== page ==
WEDNESDAY, Jan. 20, 2021 (HealthDay News) — A green-Mediterranean (MED) diet, enriched with green plants and polyphenols, can reduce intrahepatic fat (IHF) loss more than other healthy eating plans, according to a study published online Jan. 18 in Gut.
Anat Yaskolka Meir, Ph.D., from Ben-Gurion University of the Negev in Beer-Sheva, Israel, and colleagues randomly assigned 294 participants with abdominal obesity/dyslipidemia (62 percent with nonalcoholic fatty liver disease [NAFLD]) to healthy dietary guidelines (HDG), MED, and green-MED weight-loss diet groups, all accompanied by physical activity. Both MED groups consumed 28 g walnuts per day; the green-MED group consumed green tea and Mankai (a Wolffia globosa aquatic plant strain) green shake.
The researchers found that the prevalence of NAFLD decreased to 54.8, 47.9, and 31.5 percent with HDG, MED, and green-MED, respectively. The green-MED group achieved significantly more IHF percentage loss compared with MED and HDG (−38.9 percent proportionally versus −19.6 and −12.2 percent proportionally, respectively). Both MED groups had significantly higher total plasma polyphenol levels compared with HDG at 18 months; detection of Naringenin and 2-5-dihydroxybenzoic acid was higher in green-MED. There was an independent association noted for greater IHF percentage loss with increased Mankai and walnut intake, decreased red/processed meat consumption, improved serum folate and adipokines/lipids biomarkers, and changes in microbiome composition and specific bacteria.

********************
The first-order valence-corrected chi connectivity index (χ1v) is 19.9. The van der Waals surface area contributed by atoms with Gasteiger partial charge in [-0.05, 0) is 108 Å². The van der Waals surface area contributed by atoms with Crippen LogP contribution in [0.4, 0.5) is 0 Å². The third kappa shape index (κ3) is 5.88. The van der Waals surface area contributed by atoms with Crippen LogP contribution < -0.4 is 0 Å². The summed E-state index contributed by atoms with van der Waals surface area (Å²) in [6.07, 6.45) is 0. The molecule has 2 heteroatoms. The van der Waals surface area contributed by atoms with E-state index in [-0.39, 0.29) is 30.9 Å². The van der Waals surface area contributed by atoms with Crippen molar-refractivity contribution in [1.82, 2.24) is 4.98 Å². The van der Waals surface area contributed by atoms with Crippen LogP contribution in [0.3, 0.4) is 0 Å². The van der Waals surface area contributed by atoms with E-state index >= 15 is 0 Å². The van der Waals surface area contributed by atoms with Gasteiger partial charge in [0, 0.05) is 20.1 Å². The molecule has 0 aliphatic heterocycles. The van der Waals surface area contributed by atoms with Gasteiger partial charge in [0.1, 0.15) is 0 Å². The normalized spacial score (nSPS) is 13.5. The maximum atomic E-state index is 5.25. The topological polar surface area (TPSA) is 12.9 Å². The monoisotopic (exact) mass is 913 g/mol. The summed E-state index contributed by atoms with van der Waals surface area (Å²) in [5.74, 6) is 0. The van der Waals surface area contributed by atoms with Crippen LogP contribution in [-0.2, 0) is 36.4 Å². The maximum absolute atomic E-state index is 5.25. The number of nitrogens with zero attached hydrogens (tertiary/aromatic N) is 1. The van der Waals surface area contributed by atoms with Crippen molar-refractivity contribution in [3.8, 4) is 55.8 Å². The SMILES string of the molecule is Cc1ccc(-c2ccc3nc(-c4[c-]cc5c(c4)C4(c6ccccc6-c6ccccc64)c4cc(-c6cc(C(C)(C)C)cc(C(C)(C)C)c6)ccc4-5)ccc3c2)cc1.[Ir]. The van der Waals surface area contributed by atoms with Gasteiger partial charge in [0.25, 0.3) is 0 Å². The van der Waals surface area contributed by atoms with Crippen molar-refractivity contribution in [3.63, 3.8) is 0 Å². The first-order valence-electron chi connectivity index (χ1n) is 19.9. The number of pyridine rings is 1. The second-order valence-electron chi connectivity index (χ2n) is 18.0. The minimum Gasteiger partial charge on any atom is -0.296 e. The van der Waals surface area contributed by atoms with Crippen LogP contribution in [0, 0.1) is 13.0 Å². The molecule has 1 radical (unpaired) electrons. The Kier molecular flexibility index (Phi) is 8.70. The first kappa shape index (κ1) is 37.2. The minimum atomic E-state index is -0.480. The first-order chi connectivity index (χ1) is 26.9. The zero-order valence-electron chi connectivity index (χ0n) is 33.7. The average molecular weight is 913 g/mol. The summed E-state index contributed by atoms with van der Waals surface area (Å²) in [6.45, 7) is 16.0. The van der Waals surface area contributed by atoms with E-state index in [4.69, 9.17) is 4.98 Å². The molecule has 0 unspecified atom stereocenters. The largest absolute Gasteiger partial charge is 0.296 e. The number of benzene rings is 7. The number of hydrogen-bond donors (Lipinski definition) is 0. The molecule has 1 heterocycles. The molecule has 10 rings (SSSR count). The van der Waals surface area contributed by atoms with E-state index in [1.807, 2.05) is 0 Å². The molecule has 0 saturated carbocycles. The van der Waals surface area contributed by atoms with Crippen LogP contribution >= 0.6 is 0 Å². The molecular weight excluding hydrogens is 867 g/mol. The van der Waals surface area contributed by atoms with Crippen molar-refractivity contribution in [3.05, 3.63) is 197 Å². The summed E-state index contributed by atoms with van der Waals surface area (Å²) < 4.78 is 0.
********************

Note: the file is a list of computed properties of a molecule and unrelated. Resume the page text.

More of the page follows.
“This clinical trial demonstrates an effective nutritional tool for NAFLD beyond weight loss,” the authors write.
One author disclosed financial ties to Mybiotix Ltd. The California Walnut Commission, Wissotzky Tea Company, and Hinoman supplied food items for the study.
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